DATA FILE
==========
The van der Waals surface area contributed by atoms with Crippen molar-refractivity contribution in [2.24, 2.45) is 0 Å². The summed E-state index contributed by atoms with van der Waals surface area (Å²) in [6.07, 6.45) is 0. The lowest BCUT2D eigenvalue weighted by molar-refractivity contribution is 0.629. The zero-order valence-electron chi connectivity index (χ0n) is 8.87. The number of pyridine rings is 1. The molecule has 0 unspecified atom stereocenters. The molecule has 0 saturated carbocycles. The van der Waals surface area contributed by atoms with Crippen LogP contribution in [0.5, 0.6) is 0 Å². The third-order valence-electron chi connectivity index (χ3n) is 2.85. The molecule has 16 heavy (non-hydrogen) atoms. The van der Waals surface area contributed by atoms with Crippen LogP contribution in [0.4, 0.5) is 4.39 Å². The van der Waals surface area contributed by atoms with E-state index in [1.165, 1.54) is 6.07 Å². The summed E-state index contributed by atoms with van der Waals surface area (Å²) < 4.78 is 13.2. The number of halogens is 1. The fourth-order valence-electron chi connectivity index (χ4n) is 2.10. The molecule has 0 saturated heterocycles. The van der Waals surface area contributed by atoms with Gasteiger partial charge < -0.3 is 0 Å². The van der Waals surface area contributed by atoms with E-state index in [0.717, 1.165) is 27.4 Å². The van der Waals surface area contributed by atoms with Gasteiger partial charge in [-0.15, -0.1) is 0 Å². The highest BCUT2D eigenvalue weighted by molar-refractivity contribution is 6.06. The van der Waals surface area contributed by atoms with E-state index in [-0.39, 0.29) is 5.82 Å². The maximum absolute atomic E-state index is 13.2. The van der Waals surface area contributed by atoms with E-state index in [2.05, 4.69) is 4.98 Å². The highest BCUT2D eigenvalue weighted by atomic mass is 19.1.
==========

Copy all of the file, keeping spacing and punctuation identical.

The van der Waals surface area contributed by atoms with Crippen molar-refractivity contribution in [2.24, 2.45) is 0 Å². The summed E-state index contributed by atoms with van der Waals surface area (Å²) in [6.07, 6.45) is 0. The lowest BCUT2D eigenvalue weighted by molar-refractivity contribution is 0.629. The zero-order valence-electron chi connectivity index (χ0n) is 8.87. The number of pyridine rings is 1. The molecule has 0 unspecified atom stereocenters. The molecule has 0 saturated carbocycles. The van der Waals surface area contributed by atoms with Crippen LogP contribution in [0.5, 0.6) is 0 Å². The third-order valence-electron chi connectivity index (χ3n) is 2.85. The molecule has 16 heavy (non-hydrogen) atoms. The van der Waals surface area contributed by atoms with Crippen LogP contribution in [0.4, 0.5) is 4.39 Å². The van der Waals surface area contributed by atoms with E-state index in [1.165, 1.54) is 6.07 Å². The summed E-state index contributed by atoms with van der Waals surface area (Å²) < 4.78 is 13.2. The number of halogens is 1. The fourth-order valence-electron chi connectivity index (χ4n) is 2.10. The molecule has 0 saturated heterocycles. The van der Waals surface area contributed by atoms with Gasteiger partial charge < -0.3 is 0 Å². The van der Waals surface area contributed by atoms with E-state index in [0.717, 1.165) is 27.4 Å². The van der Waals surface area contributed by atoms with Gasteiger partial charge in [-0.15, -0.1) is 0 Å². The highest BCUT2D eigenvalue weighted by molar-refractivity contribution is 6.06. The van der Waals surface area contributed by atoms with E-state index in [-0.39, 0.29) is 5.82 Å². The maximum absolute atomic E-state index is 13.2. The van der Waals surface area contributed by atoms with E-state index in [2.05, 4.69) is 4.98 Å². The highest BCUT2D eigenvalue weighted by atomic mass is 19.1.